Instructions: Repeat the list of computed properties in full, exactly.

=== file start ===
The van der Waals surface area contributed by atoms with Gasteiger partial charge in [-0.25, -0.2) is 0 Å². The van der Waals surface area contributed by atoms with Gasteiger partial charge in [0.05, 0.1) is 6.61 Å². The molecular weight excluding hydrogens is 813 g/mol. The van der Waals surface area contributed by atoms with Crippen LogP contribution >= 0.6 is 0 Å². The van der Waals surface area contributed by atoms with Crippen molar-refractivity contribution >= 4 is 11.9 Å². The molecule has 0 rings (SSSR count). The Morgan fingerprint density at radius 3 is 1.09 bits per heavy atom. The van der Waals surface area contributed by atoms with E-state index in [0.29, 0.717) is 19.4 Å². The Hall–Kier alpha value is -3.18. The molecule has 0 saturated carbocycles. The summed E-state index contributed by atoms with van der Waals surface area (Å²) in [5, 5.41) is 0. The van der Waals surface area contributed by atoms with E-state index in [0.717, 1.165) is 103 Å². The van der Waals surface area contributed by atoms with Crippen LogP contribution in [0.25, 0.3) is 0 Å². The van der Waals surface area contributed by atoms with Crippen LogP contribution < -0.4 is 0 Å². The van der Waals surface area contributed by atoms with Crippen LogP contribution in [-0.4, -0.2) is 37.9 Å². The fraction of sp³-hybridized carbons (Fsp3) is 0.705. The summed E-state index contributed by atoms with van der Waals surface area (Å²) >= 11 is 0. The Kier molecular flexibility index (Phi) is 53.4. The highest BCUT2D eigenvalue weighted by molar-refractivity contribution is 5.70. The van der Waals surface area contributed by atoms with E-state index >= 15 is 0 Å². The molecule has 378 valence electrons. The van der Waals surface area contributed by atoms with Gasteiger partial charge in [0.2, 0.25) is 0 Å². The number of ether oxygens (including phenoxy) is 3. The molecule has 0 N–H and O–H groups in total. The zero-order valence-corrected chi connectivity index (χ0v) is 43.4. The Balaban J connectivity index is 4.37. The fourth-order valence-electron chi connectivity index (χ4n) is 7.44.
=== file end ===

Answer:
The van der Waals surface area contributed by atoms with Gasteiger partial charge in [-0.25, -0.2) is 0 Å². The van der Waals surface area contributed by atoms with Gasteiger partial charge in [0.05, 0.1) is 6.61 Å². The molecular weight excluding hydrogens is 813 g/mol. The van der Waals surface area contributed by atoms with Crippen LogP contribution >= 0.6 is 0 Å². The van der Waals surface area contributed by atoms with Crippen molar-refractivity contribution >= 4 is 11.9 Å². The molecule has 0 rings (SSSR count). The Morgan fingerprint density at radius 3 is 1.09 bits per heavy atom. The van der Waals surface area contributed by atoms with E-state index in [0.29, 0.717) is 19.4 Å². The Hall–Kier alpha value is -3.18. The molecule has 0 saturated carbocycles. The summed E-state index contributed by atoms with van der Waals surface area (Å²) in [5, 5.41) is 0. The van der Waals surface area contributed by atoms with E-state index in [0.717, 1.165) is 103 Å². The van der Waals surface area contributed by atoms with Crippen LogP contribution in [0.25, 0.3) is 0 Å². The van der Waals surface area contributed by atoms with Crippen LogP contribution < -0.4 is 0 Å². The van der Waals surface area contributed by atoms with Crippen LogP contribution in [-0.4, -0.2) is 37.9 Å². The fraction of sp³-hybridized carbons (Fsp3) is 0.705. The summed E-state index contributed by atoms with van der Waals surface area (Å²) >= 11 is 0. The Kier molecular flexibility index (Phi) is 53.4. The highest BCUT2D eigenvalue weighted by molar-refractivity contribution is 5.70. The van der Waals surface area contributed by atoms with E-state index >= 15 is 0 Å². The molecule has 378 valence electrons. The van der Waals surface area contributed by atoms with Gasteiger partial charge in [0.2, 0.25) is 0 Å². The number of ether oxygens (including phenoxy) is 3. The molecule has 0 N–H and O–H groups in total. The zero-order valence-corrected chi connectivity index (χ0v) is 43.4. The Balaban J connectivity index is 4.37. The fourth-order valence-electron chi connectivity index (χ4n) is 7.44.